Mike, too wild to be harnessed, makes a desperate attempt for the summit. Luckily we managed to lure him down with granola bars and peppero sticks.


Korean Cuisine: The low down as it goes down....
After spending a little over a month now in South Korea I feel I've sampled enough of the culinary treats to give you a bit of an idea on what to expect should you quit your job and move to this friendlier end of the peninsula. The food here is excellent, healthy for the most part and full of meat. Though for lunch today I had bibimbap, shown above, and it's protein comes from a fried egg, instead of meat, which is tossed into the melange of rice, carrots, sprouts, and these funny brown things which I think may be from the mushroom family. I'm not sure.
Anyways from what I've read its a bit faux pas to rest a spoon or chop sticks in your rice, but I've kept it there for the sake of scale. Lunch lady really piled it on today.
The food usually arrives in metal bowls. This apparently is a hold back from the Joseon dynasty when the kings, ever fearful of ambitious underlings, favoured silver bowls and chopsticks as they tarnish in the presence of toxins. It's good to know when someone is trying to kill you, especially at foreign restaurants or at the school you work in.
Besides eating at school for free, most of my meals have been at restaurants around the neighbourhood. There is just no way I could figure out some of these recipes on my own! Sitting around on the floor sharing food you've never imagined with new friends has been a great way to unwind after teaching. Below is dwaejigalbi, essentially plate fulls of rolled bacon that you spread out and fry yourself, wrap into a lettuce leaf and eat. Ok so maybe I've imagined that much bacon before, but only in my wildest dreams.

Restaurants serving Galbi offer meats that you cook yourself on the table you sit at. This makes possible food poisoning due to undercooking your own perogative! Along with the sizzling meat are anywhere from 6 to 16 different side dishes. These could be dried salted minnows, onions, garlic, pickled radish, tofu, acorn jelly, or diced cabbage salad, and you always know kimchee will be in there somewhere. Kimchee is the dark orange stuff in the bowl bottom left. Koreans love the stuff, even kids. North Americans could really learn something from a culture who has managed to convince children to pick fermented cabbage as their favorite food, over more seductive treats like pizza or KFC chicken. I'm still working on enjoying the stuff myself, its really not all that bad. I still love pizza though.

I've had mandu on several occasions, these are either fried or steamed dumplings - both very good. Mandu you can find served from street vendors, thankfully, as well as skewered chicken (dakkochi - AKA pigeon-on-a-stick) and sausage (on-a-stick). You could spend 5 dollars US a day and live like a king on street meat here. Yes, a very happy king headed for imminent cardiovascular/gastrointestinal meltdown.

Farewell to the west now. My mind is open to the east
To all the new faces, new minds, and things to see
But I am alone here
And my heart at times it weeps, I will see you through the colours
As the sun sinks in the sand.
-Xavier Rudd

Sunday, November 05, 2006

Bulam-san in Autumn

Trevor, Rachel and I went searching for sport climbing Sunday, on the mountain across from our apartment. The hail storm sometime the night before scrubbed the dust and smoke from the skies, leaving us a bluebird fall afternoon. Not a whole lot of climbing but a few fun rappels and some serious downstepping on slab.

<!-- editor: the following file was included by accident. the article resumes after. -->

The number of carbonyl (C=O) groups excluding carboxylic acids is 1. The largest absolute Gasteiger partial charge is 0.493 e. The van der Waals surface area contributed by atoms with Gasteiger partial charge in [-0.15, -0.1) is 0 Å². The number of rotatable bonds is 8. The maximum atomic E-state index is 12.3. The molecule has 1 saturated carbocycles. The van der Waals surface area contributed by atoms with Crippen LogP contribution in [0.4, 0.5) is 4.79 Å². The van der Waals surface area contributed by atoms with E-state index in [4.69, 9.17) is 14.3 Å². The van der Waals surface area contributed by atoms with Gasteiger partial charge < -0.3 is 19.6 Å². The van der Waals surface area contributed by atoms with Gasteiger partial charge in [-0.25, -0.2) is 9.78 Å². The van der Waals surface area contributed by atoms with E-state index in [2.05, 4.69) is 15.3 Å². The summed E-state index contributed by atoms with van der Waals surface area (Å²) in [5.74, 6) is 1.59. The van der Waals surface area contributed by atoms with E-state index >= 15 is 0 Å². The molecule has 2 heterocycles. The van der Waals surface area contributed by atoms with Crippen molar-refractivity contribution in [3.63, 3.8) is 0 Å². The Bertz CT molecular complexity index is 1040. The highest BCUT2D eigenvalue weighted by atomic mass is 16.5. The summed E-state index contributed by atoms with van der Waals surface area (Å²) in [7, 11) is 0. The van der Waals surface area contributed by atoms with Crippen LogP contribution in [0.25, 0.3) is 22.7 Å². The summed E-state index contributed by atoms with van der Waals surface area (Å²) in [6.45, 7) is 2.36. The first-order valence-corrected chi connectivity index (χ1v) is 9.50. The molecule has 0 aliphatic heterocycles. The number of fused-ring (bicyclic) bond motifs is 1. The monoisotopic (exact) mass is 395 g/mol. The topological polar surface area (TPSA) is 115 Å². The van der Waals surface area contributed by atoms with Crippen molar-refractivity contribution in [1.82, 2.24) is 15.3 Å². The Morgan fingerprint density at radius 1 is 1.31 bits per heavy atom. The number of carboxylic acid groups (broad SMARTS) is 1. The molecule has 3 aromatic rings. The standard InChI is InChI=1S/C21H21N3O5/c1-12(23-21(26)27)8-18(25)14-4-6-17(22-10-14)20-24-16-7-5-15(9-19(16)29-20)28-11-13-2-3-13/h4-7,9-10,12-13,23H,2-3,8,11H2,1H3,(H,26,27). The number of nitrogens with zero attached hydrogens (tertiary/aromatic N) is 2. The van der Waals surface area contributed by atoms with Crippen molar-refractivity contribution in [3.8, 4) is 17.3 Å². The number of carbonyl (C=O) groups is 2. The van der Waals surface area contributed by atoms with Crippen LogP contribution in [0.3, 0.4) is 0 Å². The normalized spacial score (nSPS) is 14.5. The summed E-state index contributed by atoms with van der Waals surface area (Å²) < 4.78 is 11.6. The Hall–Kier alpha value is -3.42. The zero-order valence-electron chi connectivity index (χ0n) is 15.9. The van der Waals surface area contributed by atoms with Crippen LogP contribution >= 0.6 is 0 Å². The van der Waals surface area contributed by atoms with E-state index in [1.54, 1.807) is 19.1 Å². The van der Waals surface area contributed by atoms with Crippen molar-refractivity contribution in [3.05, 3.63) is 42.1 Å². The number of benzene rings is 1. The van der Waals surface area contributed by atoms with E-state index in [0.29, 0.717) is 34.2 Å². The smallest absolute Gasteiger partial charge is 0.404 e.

Still the skinny kid with army pants you knew a month ago.

Bulam-san seems to have a lot of smooth sloping granite, known as slab in climbing circles. While few people I know seem to have grown really comfortable walking or climbing slab, I'll just put this out there straight..... It scares the shit out of me. While moderate inclines may provide enough friction to keep your feet from sliding, an unprotected fall here would leave only square centimetres of your skin still attached (at least you'd get off the slab fast....). Walking upright on a 45 degree angle provides the greatest downforce on your feet, while the tendancy to want to hug the rock will start you sliding, with all of Seoul below, watching. The worst part of all of this are the 45 year old Korean men walking by with hiking boots, wool socks pulled up to their knees and an ice axe, asking if you are OK. If I can't beat them, I'd better join them. Or at least make a last-ditch frantic grab for their helping hand.

Fall has arrived in Seoul, bringing cooler nights, occasional lightning storms and brilliantly coloured leaves. The earthy smell of grounded leaves on Bulam-san is a powerful reminder of the 2-day autumn back home, before wind or snow whips the golden cotton-wood leaves from their branches. Two days of glory.

Yongsan, Namdaemun and Hyehwa

After a long Friday night of fried chicken, tall cans of smuggled Cass Maekju and noraebang (3rd time, you should hear me wail Cyndi Lauper with a cold and tambourine), Saturday afternoon found Justin and myself scouting new neighbourhoods, new marketplaces, and expensive student nightspots (expensive means 5 dollar drinks). Yongsan hosts an ultramodern department store jammed to the ceiling with cell phones, computer parts, cameras and anything else you can find with more that 2GBs of memory.

After sorting out Justin's new mobile we headed for Namdaemun, which is a more traditional neighbourhood with alleyways lined with street vendors selling small dead pigs alongside knock-off Louis Vuitton (the correct spelling required research) handbags, munch-able silkworm larvae in front of Korean soccer jerseys. Quite a mishmash! Namdaemun also is the site of one of Seoul's ancient gates, a part of the fortified wall that once encircled the city. Its now in the middle of a traffic circle. God bless progress!

I've been to Hyehwa twice now, its a rather busy area full of restaraunts, bars, pubs and shopping. Lots of lights and people, but lots of fun as well.

BBQ Pork (Korean Style!) in Hyehwa - cook it yourself, cut it with scissors, roll it up in lettuce and mint leaves and enjoy. Check out all the side dishes! Thats fermented cabbage front/right - Watch for the Korean Cuisine blog installment... coming soon